Genetic Modification


Genetic modification is an incredibly multifaceted topic, filled with grey areas. For centuries man has used genetics to his advantage through selective breeding, but humanity is now ready to enter the major leagues of genetic manipulation. This has the potential to end hunger and many diseases around the world, but at the same time has the possibility of causing entirely new diseases and ravishing fragile ecosystems. With all of its aspects it is hard to make a broad statement about genetic modification, but rather each part must be examined individually.

With the mapping of the human genome it is now possible to identify genes that create an increased likelihood of inheriting diseases. While medically this seems to be a blessing, morally this could be a grotesque violation of privacy. Making this available to possible employers or health insurance companies would disadvantage people based on probabilities and genetics which they have no control over. Though it almost definitely would not be taken to the level seen in “Gattaca” it would still be a violation of privacy and completely unfair.

Moral quandries aside, using genetics to create customized medicine could save millions of lives and dollars. Different genes make different medicines more or less effective. In this time of outrageous healthcare costs, customized genetic medicine could be just the answer we need.

While I feel that studying genes to find effective medicine is an acceptable method of stopping disease, genetic engineering of humans is not. Though human arrogance disagrees, we are total and complete amateurs playing with possibly the most complicated aspect of life. It may be one thing to experiment on animals, it is entirely different to alter humans. DNA controls all life with only ACG and T, altering these has almost definite unforeseen consequences to the human it happens to. This could also have drastic non-biological side effects such as inequality and oppression based on natural versus genetically enhanced conception.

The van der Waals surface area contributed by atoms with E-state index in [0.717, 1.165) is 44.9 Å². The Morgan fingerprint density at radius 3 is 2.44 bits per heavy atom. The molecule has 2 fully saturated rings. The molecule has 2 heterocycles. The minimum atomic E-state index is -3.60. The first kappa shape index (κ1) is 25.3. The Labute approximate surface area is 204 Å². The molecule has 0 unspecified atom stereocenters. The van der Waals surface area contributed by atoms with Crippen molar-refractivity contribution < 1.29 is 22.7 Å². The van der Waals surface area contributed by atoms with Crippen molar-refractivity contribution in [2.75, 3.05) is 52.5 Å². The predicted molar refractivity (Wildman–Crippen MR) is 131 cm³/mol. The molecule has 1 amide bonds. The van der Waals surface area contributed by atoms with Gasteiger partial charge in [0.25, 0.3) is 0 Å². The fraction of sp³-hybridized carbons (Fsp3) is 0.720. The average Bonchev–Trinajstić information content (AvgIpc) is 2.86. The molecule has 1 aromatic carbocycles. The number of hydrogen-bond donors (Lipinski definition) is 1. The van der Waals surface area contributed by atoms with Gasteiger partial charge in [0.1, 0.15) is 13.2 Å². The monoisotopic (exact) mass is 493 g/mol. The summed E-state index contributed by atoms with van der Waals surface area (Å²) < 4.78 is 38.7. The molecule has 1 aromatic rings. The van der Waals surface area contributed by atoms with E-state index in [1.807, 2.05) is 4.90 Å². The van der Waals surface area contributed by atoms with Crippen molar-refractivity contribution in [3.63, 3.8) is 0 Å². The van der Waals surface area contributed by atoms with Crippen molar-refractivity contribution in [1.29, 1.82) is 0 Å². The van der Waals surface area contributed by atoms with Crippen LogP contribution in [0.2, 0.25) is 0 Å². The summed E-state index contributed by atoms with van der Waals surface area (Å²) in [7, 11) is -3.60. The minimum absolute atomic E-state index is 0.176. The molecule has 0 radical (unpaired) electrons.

Even outside of humans, genetic modification is incredibly controversial. Use of gene cloning to create genetically modified crops has the potential to cause many problems such as destroying ecosystems and affecting human health. However, with over 6 trillion people on earth and starvation an ever present problem, conventional farming just won’t cut it anymore. As Norman Borlaug argues, while many in the first world want to worry about organic food, do not take away the possibility of food for the hungry of the third world. While we should definitely exercise caution in genetic modification of food, it is far better for a person to die at 60 from cancer caused by food that at 6 of hunger from lack there of.

As far as reproductive cloning is concerned I don’t think that there is even much debate. The vast majority of people find the idea despicable, and while at some point or another a lone scientist may clone a human being I really don’t think that humanity will have to worry about the ethical issues of cloning humans commercially for a very long time.

Therapeutic cloning on the other hand is immensely polemical. On the one hand it could improve the quality of life for many people, on the other it could completely end the lives of potential humans. Honestly, before this class I always felt that stem cells should definitely be used to help the injured. However, the argument that it is only ending potential life to help actual life did the opposite of what it was intended to me. I feel that I only have the potential of growing up to be a productive part of society, so should my life be less valued than someone who already is? However with in vitro fertilization they would not simply be creating life to end it, but instead using cells that would be burned anyways for a productive purpose. Overall I cannot decide one way or another on this issue.

Overall genetic modification is helpful to civilization. However, unrestrained genetic modification, science without humanity, is the recipe for disaster. We must procede with caution , but procede nonetheless.